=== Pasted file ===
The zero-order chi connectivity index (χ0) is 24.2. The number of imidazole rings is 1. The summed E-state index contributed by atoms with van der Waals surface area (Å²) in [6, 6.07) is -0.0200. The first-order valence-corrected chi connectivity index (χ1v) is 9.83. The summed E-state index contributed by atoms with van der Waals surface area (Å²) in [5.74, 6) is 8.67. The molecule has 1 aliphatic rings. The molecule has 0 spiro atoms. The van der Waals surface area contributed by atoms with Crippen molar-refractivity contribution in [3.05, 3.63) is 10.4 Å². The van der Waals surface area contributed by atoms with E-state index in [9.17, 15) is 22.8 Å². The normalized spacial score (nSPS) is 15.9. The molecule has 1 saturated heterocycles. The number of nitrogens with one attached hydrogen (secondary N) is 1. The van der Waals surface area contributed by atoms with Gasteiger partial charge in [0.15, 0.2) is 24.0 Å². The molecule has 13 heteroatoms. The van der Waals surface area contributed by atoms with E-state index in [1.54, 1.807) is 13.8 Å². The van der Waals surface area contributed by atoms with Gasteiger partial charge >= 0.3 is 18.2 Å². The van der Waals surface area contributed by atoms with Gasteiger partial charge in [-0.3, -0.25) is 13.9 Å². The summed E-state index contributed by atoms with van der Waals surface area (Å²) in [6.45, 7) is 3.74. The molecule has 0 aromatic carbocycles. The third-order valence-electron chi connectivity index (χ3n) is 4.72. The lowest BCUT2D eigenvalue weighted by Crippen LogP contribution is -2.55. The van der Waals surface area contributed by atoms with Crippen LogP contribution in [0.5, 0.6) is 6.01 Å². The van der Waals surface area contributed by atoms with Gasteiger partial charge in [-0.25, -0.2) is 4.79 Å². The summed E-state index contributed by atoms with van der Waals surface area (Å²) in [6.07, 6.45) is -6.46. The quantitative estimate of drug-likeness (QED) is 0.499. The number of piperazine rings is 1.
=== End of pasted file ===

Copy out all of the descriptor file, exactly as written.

The zero-order chi connectivity index (χ0) is 24.2. The number of imidazole rings is 1. The summed E-state index contributed by atoms with van der Waals surface area (Å²) in [6, 6.07) is -0.0200. The first-order valence-corrected chi connectivity index (χ1v) is 9.83. The summed E-state index contributed by atoms with van der Waals surface area (Å²) in [5.74, 6) is 8.67. The molecule has 1 aliphatic rings. The molecule has 0 spiro atoms. The van der Waals surface area contributed by atoms with Crippen molar-refractivity contribution in [3.05, 3.63) is 10.4 Å². The van der Waals surface area contributed by atoms with E-state index in [9.17, 15) is 22.8 Å². The normalized spacial score (nSPS) is 15.9. The molecule has 1 saturated heterocycles. The number of nitrogens with one attached hydrogen (secondary N) is 1. The van der Waals surface area contributed by atoms with Gasteiger partial charge in [0.15, 0.2) is 24.0 Å². The molecule has 13 heteroatoms. The van der Waals surface area contributed by atoms with E-state index in [1.54, 1.807) is 13.8 Å². The van der Waals surface area contributed by atoms with Gasteiger partial charge >= 0.3 is 18.2 Å². The van der Waals surface area contributed by atoms with Gasteiger partial charge in [-0.3, -0.25) is 13.9 Å². The summed E-state index contributed by atoms with van der Waals surface area (Å²) in [6.45, 7) is 3.74. The molecule has 0 aromatic carbocycles. The third-order valence-electron chi connectivity index (χ3n) is 4.72. The lowest BCUT2D eigenvalue weighted by Crippen LogP contribution is -2.55. The van der Waals surface area contributed by atoms with Crippen LogP contribution in [0.5, 0.6) is 6.01 Å². The van der Waals surface area contributed by atoms with Gasteiger partial charge in [-0.25, -0.2) is 4.79 Å². The summed E-state index contributed by atoms with van der Waals surface area (Å²) in [6.07, 6.45) is -6.46. The quantitative estimate of drug-likeness (QED) is 0.499. The number of piperazine rings is 1.